Archive for May, 2016

May
27th 2016
Another Friday, Another Goodbye, and a Big Opportunity

Posted under Douglas County & School Board

I hate goodbyes, especially when I have to issue them back to back to people who I think have done good work. Late last week, we talked a little about Commissioner Rich Crandall’s abrupt decision to resign from his position after only a few months on the job. Now we’re saying goodbye to Douglas County’s stalwart superintendent, Dr. Liz Fagen.

Dr. Fagen has been with Douglas County for six years. That’s a pretty good run if you consider that the typical tenure of a superintendent is only about three years—and that’s in districts far less venomous and politically charged than Douglas County. While there is research out there finding that superintendents are not the biggest influences on district performance (see the study linked in the prior sentence), no one can argue with the fact that Dr. Fagen has overseen some dramatic and successful changes in Douglas County. Continue Reading »

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May
20th 2016
Commissioner’s Resignation Shatters Friday Quiet

Posted under Colorado Department of Education & Education Politics

Yesterday, we took a philosophically taxing tour through the moral stickiness of education. I had hoped that today would be a good chance to cool off and talk about something a little less heavy. No such luck.

If you pay even a little attention to the education scene in Colorado, you probably heard that Commissioner Rich Crandall stepped down from his post yesterday afternoon. Continue Reading »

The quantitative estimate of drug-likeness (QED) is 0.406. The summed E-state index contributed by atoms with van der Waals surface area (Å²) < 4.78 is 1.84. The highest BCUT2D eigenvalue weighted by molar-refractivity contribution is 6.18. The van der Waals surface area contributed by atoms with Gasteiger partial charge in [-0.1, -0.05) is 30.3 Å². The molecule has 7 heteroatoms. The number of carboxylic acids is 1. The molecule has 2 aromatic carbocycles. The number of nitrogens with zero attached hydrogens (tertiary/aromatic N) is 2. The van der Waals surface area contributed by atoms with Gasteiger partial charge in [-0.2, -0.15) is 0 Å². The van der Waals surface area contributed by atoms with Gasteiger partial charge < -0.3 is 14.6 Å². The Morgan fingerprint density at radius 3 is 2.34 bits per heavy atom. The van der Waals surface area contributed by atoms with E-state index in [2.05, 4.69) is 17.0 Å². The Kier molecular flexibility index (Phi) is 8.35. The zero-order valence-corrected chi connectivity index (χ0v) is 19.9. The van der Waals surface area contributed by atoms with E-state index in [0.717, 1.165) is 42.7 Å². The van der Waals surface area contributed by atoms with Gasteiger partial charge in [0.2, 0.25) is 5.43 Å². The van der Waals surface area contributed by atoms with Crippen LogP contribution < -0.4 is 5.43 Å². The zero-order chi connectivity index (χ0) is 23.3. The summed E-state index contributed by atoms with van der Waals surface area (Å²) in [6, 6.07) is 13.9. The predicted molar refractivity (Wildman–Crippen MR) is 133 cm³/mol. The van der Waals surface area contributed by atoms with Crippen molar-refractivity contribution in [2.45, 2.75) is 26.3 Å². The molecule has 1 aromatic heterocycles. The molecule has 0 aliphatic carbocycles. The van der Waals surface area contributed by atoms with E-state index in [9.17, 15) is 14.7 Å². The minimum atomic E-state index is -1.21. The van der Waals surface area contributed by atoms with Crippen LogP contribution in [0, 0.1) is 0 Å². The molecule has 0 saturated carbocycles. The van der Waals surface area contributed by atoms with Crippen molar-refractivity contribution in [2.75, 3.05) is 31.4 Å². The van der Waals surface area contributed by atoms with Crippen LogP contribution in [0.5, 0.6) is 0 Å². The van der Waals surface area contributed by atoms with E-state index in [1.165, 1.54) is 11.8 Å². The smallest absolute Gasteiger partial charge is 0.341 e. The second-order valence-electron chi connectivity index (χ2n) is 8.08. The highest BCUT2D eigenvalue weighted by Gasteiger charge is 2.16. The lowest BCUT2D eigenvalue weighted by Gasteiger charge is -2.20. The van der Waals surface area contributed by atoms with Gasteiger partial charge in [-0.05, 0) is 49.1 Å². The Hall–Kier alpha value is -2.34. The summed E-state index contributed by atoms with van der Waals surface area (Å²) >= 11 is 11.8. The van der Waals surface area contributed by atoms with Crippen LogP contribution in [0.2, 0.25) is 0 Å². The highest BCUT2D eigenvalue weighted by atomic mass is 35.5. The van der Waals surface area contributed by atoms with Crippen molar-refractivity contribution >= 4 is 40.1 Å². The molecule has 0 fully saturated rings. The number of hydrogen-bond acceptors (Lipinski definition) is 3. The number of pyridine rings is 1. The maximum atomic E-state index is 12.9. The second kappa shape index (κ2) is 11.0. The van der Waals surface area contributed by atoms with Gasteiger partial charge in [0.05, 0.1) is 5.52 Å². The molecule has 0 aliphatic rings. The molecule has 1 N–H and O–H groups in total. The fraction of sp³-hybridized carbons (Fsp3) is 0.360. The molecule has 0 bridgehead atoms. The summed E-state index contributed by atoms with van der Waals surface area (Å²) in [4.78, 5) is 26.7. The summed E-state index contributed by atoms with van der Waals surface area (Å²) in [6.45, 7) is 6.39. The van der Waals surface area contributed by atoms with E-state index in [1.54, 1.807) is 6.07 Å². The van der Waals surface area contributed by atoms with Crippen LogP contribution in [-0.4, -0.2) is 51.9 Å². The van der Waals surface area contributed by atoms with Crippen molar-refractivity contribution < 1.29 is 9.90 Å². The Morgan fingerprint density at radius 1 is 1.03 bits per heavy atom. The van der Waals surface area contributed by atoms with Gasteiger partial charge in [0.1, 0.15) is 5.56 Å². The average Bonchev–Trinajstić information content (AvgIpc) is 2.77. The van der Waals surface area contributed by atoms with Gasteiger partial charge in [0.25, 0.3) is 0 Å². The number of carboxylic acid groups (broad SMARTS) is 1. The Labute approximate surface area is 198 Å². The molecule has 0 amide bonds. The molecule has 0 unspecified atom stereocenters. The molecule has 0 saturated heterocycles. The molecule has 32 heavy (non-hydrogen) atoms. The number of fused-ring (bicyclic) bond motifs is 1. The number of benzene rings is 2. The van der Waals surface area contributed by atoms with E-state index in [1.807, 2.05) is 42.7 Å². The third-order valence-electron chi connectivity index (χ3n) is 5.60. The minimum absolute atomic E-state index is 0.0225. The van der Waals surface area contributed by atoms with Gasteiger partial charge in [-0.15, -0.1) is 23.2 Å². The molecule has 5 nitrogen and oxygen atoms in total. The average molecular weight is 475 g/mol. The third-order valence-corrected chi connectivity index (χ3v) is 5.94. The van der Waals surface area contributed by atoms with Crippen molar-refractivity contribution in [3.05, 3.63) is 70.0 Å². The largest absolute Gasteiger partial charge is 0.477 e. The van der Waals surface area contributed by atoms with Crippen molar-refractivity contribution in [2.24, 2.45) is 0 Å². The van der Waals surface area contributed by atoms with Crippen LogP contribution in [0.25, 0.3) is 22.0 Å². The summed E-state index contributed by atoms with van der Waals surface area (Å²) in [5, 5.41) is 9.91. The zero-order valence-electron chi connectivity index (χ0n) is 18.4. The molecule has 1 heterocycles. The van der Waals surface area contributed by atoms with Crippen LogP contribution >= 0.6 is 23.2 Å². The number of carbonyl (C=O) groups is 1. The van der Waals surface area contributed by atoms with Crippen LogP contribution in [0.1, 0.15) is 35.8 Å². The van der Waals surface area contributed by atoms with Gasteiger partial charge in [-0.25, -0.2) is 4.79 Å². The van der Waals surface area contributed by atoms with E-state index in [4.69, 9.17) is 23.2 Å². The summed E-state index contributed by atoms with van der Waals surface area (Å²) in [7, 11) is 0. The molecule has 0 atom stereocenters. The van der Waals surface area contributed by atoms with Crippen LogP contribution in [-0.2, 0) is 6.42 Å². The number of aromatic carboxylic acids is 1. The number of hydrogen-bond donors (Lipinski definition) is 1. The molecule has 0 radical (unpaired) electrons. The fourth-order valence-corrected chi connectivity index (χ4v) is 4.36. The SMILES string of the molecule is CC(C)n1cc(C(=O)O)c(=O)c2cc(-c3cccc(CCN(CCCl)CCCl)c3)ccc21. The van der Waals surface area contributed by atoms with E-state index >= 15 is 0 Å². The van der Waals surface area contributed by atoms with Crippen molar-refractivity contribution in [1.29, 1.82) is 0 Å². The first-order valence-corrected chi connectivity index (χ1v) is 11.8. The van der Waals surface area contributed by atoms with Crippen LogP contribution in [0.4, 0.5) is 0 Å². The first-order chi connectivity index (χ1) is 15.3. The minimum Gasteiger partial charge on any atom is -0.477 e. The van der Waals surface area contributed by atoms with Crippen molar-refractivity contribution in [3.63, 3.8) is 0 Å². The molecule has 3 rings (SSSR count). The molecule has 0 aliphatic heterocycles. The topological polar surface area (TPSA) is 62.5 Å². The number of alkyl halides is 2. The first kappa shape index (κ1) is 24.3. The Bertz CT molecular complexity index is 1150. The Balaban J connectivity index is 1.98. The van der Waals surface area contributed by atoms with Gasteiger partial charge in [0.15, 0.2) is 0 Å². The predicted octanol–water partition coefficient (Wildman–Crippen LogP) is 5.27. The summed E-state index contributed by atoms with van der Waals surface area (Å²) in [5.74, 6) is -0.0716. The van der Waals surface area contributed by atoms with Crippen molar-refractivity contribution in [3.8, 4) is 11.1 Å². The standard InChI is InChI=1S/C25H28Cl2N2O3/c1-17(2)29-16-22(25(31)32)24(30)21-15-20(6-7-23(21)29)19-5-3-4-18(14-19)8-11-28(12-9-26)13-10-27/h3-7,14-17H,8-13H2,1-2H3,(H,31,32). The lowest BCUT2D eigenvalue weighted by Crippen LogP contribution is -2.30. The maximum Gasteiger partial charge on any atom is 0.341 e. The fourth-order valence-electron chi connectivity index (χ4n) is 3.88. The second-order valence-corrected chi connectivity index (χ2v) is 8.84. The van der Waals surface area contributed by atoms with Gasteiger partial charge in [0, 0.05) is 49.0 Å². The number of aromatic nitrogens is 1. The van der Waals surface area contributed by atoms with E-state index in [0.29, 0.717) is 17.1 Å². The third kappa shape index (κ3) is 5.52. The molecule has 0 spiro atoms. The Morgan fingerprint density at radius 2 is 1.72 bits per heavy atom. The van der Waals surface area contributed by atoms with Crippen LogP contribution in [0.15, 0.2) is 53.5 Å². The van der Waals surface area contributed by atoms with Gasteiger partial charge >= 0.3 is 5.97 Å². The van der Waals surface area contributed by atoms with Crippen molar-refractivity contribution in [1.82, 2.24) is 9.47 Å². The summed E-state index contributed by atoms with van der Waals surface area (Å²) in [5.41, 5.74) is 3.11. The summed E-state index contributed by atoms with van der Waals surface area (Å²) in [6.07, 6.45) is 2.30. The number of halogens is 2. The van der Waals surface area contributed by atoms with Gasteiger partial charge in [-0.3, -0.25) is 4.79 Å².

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May
19th 2016
Tough Choices and Doing “The Right Thing” in Education

Posted under Edublogging & Graduation & Principals & Teachers

It’s graduation time across Colorado and the nation. Happy kids everywhere are moving up a grade, finishing school, or digging in to do some more work over the summer. I think that’s fantastic, but I was reminded today of a different perspective while I was perusing my daily flood of education news, blogs, and columns.

Brace yourselves. Today’s post is a little squishy. Stop scowling. We five-year-olds are allowed to be squishy sometimes.

Most of you probably know that despite some amazing success stories, I have serious questions about number-gaming when it comes to graduation rates. The same applies to rates of advancement in lower grades. But I will admit that I have not spent a lot of time pondering the issue in terms of the potentially agonizing decisions teachers and school leaders have to make when it comes to sending kids out into the real world—or holding them back.

That perspective, and the important philosophical questions it raises, popped into the ol’ thinker this afternoon as I read a guest post on Rick Hess’s blog. Written by Meira Levinson, a professor of education at the Harvard Graduate School of Education, the post puts forward a fictional scenario involving an underprivileged eighth-grader at the end of a school year. The big question at the end: What is the right thing to do? Continue Reading »

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May
13th 2016
New Study Studies Studies on School Choice

Posted under Private Schools & Research & School Choice & Tax Credits

Well, friends, the 2016 legislative session is officially a done deal. I’ll have an official wrap-up (autopsy?) for you next week, but for now we can all breathe a little easier knowing that the crush of state-level education politics will recede for the most part until the fall. That leaves plenty of time to nerd it up, and nerd it up we shall.